A shuttered paper mill near Portland, Ore. will reopen this year, and the new operator has hinted the site will incorporate recovered paper feedstock as it scales up in the future.
A newly formed business called Willamette Falls Paper Company will reopen the former West Linn Paper Company mill, starting up one paper machine to produce coated freesheet, a type of printing and writing paper. The site is located in the city of West Linn, which is about 15 miles south of Portland.
In a release, the company said the mill will initially focus on making “traditional paper products” but didn’t specify what the initial feedstock will be.
But the mill appears to have a goal of incorporating recovered fiber into its feedstock mix, along with items such as wheat straw, agricultural waste and hemp.
The use of recycled fiber could happen when the company starts up the remaining two paper machines at the site. Those machines could be converted to produce containerboard or recycled brown pulp, according to PPI Pulp & Paper Week (subscription required). Currently, between the three machines, the mill has a potential capacity of 260,000 tons per year.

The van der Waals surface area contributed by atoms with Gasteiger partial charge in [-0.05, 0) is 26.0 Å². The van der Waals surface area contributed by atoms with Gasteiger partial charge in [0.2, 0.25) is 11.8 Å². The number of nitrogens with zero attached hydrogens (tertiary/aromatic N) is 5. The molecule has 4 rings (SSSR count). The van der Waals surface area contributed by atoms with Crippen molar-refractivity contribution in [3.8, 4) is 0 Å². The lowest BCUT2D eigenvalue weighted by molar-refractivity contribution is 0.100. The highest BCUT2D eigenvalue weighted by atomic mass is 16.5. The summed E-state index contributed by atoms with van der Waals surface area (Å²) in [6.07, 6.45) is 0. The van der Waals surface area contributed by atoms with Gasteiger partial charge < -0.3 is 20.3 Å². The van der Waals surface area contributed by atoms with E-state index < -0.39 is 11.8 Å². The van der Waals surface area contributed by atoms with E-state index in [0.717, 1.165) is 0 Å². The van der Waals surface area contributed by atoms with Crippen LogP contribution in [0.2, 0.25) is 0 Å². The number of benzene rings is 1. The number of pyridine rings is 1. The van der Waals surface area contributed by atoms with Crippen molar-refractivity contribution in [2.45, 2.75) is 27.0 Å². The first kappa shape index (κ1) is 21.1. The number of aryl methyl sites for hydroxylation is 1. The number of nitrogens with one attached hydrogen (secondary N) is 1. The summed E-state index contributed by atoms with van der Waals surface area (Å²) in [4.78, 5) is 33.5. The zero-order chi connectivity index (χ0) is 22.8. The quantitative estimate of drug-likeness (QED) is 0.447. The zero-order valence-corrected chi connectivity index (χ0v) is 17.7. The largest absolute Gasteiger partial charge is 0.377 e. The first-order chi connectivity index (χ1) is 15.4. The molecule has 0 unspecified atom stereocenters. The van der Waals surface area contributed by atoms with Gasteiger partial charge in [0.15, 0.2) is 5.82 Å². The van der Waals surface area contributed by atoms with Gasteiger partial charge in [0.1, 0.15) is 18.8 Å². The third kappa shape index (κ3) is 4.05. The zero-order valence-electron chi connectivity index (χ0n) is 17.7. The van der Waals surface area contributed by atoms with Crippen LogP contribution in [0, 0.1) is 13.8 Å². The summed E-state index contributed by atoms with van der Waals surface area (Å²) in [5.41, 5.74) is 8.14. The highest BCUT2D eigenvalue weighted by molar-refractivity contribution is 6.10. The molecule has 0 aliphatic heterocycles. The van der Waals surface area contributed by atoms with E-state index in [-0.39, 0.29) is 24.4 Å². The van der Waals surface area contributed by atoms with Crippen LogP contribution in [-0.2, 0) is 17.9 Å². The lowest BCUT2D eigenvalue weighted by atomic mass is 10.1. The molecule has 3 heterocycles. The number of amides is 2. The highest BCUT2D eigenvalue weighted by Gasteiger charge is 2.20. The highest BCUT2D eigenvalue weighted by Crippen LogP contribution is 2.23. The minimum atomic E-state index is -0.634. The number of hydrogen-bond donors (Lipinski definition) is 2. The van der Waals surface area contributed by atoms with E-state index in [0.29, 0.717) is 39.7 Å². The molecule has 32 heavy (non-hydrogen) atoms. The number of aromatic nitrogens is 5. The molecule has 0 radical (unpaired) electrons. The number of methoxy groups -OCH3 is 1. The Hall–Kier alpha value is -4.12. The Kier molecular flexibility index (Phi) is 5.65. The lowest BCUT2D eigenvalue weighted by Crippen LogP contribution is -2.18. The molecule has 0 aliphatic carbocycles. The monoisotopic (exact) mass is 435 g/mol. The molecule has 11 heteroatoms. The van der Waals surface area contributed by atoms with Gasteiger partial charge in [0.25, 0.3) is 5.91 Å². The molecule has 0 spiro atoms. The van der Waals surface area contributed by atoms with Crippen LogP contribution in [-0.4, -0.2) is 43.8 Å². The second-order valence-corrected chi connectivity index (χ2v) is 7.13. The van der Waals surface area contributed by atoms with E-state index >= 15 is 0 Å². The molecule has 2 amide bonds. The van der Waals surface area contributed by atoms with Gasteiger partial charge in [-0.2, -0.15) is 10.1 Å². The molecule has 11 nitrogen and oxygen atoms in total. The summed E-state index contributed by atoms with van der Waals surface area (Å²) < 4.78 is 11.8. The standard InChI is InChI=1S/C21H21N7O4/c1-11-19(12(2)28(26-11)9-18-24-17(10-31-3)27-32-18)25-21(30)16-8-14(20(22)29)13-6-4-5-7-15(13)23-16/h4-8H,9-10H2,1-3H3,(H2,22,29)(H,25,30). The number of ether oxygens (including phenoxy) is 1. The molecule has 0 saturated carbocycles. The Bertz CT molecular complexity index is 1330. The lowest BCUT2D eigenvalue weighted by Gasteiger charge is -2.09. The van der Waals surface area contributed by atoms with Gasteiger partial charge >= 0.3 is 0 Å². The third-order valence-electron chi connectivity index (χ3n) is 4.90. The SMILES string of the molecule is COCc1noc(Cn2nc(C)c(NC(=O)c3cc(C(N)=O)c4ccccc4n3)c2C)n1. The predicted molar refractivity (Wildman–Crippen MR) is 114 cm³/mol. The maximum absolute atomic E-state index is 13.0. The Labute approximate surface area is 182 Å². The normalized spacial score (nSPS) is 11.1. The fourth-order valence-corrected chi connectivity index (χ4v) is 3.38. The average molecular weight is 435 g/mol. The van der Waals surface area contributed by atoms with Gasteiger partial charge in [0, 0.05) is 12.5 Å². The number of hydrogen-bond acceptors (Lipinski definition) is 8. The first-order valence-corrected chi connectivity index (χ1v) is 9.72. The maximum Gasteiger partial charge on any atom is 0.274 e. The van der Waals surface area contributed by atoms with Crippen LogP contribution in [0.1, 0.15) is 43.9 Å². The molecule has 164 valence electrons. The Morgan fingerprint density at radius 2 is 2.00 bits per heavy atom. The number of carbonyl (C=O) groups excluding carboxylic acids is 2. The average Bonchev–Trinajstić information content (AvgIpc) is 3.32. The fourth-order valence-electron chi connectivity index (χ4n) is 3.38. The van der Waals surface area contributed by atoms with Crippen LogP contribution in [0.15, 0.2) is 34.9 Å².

The first machine is anticipated to come on-line during the third quarter of this year, according to PPI. But it’s unclear when the other two machines would start up.
In the release, Willamette Falls, which is a subsidiary of Vancouver, Wash. investment firm Columbia Ventures Corporation., said the mill “plans to work with local waste management companies to help find solutions to improve the recycling rate in the region.”
“Recent export restrictions on paper waste have made paper disposal a problem,” the release explains. “The mill looks to address the need for better recycling options.”
The West Linn mill shut down in 2017, after 128 years in operation. The facility at that point primarily consumed virgin fiber.
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